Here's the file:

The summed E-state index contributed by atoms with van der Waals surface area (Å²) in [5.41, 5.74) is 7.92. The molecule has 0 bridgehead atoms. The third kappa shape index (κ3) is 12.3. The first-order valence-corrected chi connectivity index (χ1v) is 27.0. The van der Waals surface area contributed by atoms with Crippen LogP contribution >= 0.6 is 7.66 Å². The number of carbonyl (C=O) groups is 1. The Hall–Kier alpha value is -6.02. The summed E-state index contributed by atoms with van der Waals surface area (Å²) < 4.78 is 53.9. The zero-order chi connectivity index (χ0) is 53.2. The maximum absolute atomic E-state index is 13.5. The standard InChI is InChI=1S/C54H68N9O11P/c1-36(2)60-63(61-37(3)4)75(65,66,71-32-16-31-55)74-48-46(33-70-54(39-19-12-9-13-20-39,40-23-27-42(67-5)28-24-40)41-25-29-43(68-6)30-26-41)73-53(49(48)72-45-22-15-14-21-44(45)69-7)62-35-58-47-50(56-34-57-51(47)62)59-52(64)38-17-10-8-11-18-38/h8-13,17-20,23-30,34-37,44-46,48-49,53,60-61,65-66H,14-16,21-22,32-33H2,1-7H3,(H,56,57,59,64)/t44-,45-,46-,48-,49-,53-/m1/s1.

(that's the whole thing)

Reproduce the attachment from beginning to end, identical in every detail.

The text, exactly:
The summed E-state index contributed by atoms with van der Waals surface area (Å²) in [5.41, 5.74) is 7.92. The molecule has 0 bridgehead atoms. The third kappa shape index (κ3) is 12.3. The first-order valence-corrected chi connectivity index (χ1v) is 27.0. The van der Waals surface area contributed by atoms with Crippen LogP contribution >= 0.6 is 7.66 Å². The number of carbonyl (C=O) groups is 1. The Hall–Kier alpha value is -6.02. The summed E-state index contributed by atoms with van der Waals surface area (Å²) < 4.78 is 53.9. The zero-order chi connectivity index (χ0) is 53.2. The maximum absolute atomic E-state index is 13.5. The standard InChI is InChI=1S/C54H68N9O11P/c1-36(2)60-63(61-37(3)4)75(65,66,71-32-16-31-55)74-48-46(33-70-54(39-19-12-9-13-20-39,40-23-27-42(67-5)28-24-40)41-25-29-43(68-6)30-26-41)73-53(49(48)72-45-22-15-14-21-44(45)69-7)62-35-58-47-50(56-34-57-51(47)62)59-52(64)38-17-10-8-11-18-38/h8-13,17-20,23-30,34-37,44-46,48-49,53,60-61,65-66H,14-16,21-22,32-33H2,1-7H3,(H,56,57,59,64)/t44-,45-,46-,48-,49-,53-/m1/s1.